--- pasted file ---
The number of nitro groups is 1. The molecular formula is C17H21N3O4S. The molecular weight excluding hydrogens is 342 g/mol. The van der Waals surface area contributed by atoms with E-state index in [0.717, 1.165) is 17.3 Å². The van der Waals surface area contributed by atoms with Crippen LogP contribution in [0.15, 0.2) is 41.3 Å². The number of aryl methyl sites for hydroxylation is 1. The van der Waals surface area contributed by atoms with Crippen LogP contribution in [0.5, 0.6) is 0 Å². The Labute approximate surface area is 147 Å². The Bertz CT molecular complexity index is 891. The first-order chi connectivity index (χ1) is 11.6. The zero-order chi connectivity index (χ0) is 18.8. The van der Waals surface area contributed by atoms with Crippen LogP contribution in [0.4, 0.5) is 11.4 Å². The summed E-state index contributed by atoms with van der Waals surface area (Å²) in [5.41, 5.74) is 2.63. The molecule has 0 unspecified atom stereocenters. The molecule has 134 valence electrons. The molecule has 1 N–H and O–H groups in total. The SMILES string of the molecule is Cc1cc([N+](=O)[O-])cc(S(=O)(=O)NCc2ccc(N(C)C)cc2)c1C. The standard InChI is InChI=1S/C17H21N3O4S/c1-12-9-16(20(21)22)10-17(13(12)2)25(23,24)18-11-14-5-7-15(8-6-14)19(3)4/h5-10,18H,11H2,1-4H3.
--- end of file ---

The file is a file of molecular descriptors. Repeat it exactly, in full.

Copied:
The number of nitro groups is 1. The molecular formula is C17H21N3O4S. The molecular weight excluding hydrogens is 342 g/mol. The van der Waals surface area contributed by atoms with E-state index in [0.717, 1.165) is 17.3 Å². The van der Waals surface area contributed by atoms with Crippen LogP contribution in [0.15, 0.2) is 41.3 Å². The number of aryl methyl sites for hydroxylation is 1. The van der Waals surface area contributed by atoms with Crippen LogP contribution in [0.5, 0.6) is 0 Å². The Labute approximate surface area is 147 Å². The Bertz CT molecular complexity index is 891. The first-order chi connectivity index (χ1) is 11.6. The zero-order chi connectivity index (χ0) is 18.8. The van der Waals surface area contributed by atoms with Crippen LogP contribution in [0.4, 0.5) is 11.4 Å². The summed E-state index contributed by atoms with van der Waals surface area (Å²) in [5.41, 5.74) is 2.63. The molecule has 0 unspecified atom stereocenters. The molecule has 134 valence electrons. The molecule has 1 N–H and O–H groups in total. The SMILES string of the molecule is Cc1cc([N+](=O)[O-])cc(S(=O)(=O)NCc2ccc(N(C)C)cc2)c1C. The standard InChI is InChI=1S/C17H21N3O4S/c1-12-9-16(20(21)22)10-17(13(12)2)25(23,24)18-11-14-5-7-15(8-6-14)19(3)4/h5-10,18H,11H2,1-4H3.